Infectious and Epidemic Disease in History

Department of History
University of California, Irvine
 Instructor:    Dr. Barbara J. Becker

Week 9.  Cleanliness?

News Articles on the Influenza Pandemic of 1918
from The New York Times

June 1918
-   June 1, 1918   -


Special cable to The New York Times.
PEKING, May 31.--A curious epidemic resembling influenza is sweeping over North China.  There are 20,000 cases in Tientsin and thousands in Peking, where the banks and silk stores have been closed down for several days in large sections, the police being unable to attend to their duties.  Fortunately, the sickness is not fatal, and it runs its course in four days....
-   June 21, 1918   -


Spain Affected by German Sickness and Other Countries Will Be, Says Hollander...

THE HAGUE, June 20.--The mysterious sickness now prevalent in Spain "comes from Germany and will doubtless soon reach other countries," said a Dutch tailor who recently returned from Germany.  "Conditions among the civil population of Germany are terrible.  Workmen die at their work from lack of nourishment...."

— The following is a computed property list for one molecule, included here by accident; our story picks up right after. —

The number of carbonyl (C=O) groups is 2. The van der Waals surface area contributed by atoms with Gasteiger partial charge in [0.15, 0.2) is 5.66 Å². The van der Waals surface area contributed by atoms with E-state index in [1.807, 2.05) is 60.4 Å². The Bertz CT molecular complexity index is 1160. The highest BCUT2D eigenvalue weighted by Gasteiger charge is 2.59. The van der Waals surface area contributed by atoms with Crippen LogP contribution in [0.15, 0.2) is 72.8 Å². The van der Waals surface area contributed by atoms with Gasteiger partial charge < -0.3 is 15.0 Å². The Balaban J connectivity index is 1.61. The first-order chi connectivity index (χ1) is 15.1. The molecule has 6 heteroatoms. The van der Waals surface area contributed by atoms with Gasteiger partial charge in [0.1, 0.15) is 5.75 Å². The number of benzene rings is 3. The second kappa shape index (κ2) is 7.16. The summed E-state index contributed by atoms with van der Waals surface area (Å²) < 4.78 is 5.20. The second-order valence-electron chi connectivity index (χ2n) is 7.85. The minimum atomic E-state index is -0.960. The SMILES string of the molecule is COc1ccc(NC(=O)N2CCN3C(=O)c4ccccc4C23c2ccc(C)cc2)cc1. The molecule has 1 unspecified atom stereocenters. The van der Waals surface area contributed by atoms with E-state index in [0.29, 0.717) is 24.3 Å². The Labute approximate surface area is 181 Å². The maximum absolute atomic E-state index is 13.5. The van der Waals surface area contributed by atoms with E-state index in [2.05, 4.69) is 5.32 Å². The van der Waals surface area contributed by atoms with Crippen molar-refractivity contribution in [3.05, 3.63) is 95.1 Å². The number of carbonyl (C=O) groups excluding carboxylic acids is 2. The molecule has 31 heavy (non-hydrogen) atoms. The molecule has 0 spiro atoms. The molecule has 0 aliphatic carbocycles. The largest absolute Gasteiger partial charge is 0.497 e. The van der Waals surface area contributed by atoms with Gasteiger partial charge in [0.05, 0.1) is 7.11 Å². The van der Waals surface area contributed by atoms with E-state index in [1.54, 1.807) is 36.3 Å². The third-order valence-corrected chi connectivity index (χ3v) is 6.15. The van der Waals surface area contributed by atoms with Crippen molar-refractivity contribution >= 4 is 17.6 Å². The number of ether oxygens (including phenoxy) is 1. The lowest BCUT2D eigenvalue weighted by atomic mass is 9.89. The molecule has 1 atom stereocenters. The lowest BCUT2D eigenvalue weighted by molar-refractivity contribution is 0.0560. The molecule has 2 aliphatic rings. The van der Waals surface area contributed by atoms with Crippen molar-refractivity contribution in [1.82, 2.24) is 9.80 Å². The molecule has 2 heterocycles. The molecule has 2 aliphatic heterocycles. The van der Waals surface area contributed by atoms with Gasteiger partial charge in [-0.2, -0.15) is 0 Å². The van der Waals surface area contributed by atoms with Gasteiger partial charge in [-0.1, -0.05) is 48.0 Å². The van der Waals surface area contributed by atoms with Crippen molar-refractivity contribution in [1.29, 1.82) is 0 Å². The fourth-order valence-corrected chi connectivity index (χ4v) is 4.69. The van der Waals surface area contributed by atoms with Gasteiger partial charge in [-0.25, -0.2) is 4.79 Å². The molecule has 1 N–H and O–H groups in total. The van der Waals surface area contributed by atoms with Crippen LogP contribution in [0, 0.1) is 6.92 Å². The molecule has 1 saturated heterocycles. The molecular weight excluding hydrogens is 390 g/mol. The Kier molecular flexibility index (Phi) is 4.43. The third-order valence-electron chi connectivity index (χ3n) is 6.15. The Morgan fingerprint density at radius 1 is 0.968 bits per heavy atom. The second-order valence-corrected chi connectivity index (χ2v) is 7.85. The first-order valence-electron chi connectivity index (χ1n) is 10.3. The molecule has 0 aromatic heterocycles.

-   June 27, 1918   -

Spanish Influenza Is Raging in the German Army; Grip and Typhus Also Prevalent Among Soldiers

LONDON, June 26.--Influenza is now epidemic all along the German front, according to advices received from the Dutch frontier, and the prevalence of this ailment is aid to be hampering the preparations for offensive operations.

The proportion of men sent to hospitals on account of influenza has risen rapidly in all the German units in the last few days, and special hospitals are being established in the rear areas dealing solely with this disease.

Thus far only the more serious cases have been sent to the hospitals, but the German army doctors say that, unless even the light cases are removed from the units, it will be difficult to prevent further spread of the epidemic.

The disease prevalent in the German Army is reported to be of the new Spanish type, which recently broke out in Berlin and other German cities, and is presumed to have been brought to the trenches by men returning from leave.

In the German cities the disease has been very hard to deal with owing to the shortage of doctors and the conditions of undernutrition among the city populations.


WITH THE BRITISH ARMY IN FRANCE, June 26, (Associated Press.)--German troops on the western front are suffering from an epidemic of grip, which incapacitates them for a week or ten days.  There are also many cases of typhus and dysentery within the German lines southwest of Lille.